Tourism Sales Brochures. I am too sickened by the results of the House of Lords decision in the Chagos Islands case to be able to write anything coherent on it right now. I'll come back to it when I am calmer.
The past week has been spent chain-sawing the forty-odd thirty-foot-high trees that were blown over on my property. The perimeter fence was damaged by falling trees in eight different spots. You have no idea how long it takes a sixty-two year old man to chainsaw forty trees and then to pull the branches and logs into heaps for burning. I figure I am about three-quarters of the way to restoring the yard to some semblance of normalcy. More on this, with photos, in a later post.
Instead, I thought I would share a light moment with you. A friend sent me three photographs taken at random from the sales brochures of two Anguilla tourism projects.
Viceroy's brochure labels this as “Meades Bay”. Now, as every Anguillian school child knows, there is no Meades Bay in Anguilla. The Viceroy project is partly built on Meads Bay. It is mainly constructed on Barnes Bay beach. But, this photograph bears no resemblance to Anguilla's Meads Bay. Not the Meads Bay of today, nor of twenty years ago before it was spoiled by all the development on it, nor of fifteen hundred years ago when only the Amerindians lived here.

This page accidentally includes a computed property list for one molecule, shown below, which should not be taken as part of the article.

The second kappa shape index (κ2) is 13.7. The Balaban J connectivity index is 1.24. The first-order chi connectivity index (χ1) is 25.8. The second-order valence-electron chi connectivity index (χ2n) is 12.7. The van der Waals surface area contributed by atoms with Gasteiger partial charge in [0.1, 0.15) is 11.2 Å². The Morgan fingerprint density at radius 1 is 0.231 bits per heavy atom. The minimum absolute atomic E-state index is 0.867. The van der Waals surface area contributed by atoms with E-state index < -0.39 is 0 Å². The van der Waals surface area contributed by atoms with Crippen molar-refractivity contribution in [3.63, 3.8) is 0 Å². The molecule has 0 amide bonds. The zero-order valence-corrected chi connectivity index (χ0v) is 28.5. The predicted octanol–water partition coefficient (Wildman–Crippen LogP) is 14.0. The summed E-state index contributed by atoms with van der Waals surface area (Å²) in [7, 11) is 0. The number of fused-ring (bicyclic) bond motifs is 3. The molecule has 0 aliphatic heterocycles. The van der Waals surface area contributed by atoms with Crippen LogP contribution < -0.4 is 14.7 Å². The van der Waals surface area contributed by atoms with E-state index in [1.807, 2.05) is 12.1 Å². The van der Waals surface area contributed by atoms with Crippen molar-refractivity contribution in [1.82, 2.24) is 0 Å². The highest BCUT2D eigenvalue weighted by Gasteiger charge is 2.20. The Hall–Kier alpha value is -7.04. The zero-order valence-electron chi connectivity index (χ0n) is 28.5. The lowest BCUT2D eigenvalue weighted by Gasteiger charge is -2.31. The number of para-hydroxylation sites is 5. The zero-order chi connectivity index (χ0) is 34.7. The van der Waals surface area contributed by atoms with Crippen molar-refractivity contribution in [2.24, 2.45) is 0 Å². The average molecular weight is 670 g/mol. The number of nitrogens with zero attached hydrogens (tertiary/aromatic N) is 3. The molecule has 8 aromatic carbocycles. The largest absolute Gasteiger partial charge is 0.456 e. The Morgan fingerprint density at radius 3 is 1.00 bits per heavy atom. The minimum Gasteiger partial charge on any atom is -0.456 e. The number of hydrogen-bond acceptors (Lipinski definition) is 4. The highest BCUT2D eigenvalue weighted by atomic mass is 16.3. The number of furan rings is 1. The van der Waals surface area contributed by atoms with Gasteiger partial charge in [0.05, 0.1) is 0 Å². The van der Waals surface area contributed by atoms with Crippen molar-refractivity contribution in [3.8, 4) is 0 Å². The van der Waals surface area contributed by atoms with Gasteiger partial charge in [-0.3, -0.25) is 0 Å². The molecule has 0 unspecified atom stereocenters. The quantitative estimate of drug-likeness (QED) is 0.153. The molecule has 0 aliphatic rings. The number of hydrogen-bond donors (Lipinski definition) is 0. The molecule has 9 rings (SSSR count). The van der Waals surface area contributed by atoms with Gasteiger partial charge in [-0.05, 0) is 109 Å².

Point between Private Villas and Resort Residences.
That is the title given to this spot in the Viceroy sales brochure. We all recognise the scene. It is the idyllic look-out point that used to exist at Coccoloba Hotel. It is now buried under about 1,200 tons of concrete.
The above photo is taken from the Altamer brochure. Altamer is built at Shoal Bay West beach. The buildings were designed by Myron Goldfinger. Note the Myron-type buildings shown in the background. Note also the topless girl. She does a great job of covering up the overlaps from Photoshop. The only problem is that there is no such beach at Shoal Bay West. Nor is there any such beach, or combination of beaches, anywhere in Anguilla.
As my friend says, and I agree with him, any connection between these sales brochures and the packages of goods on offer is purely coincidental.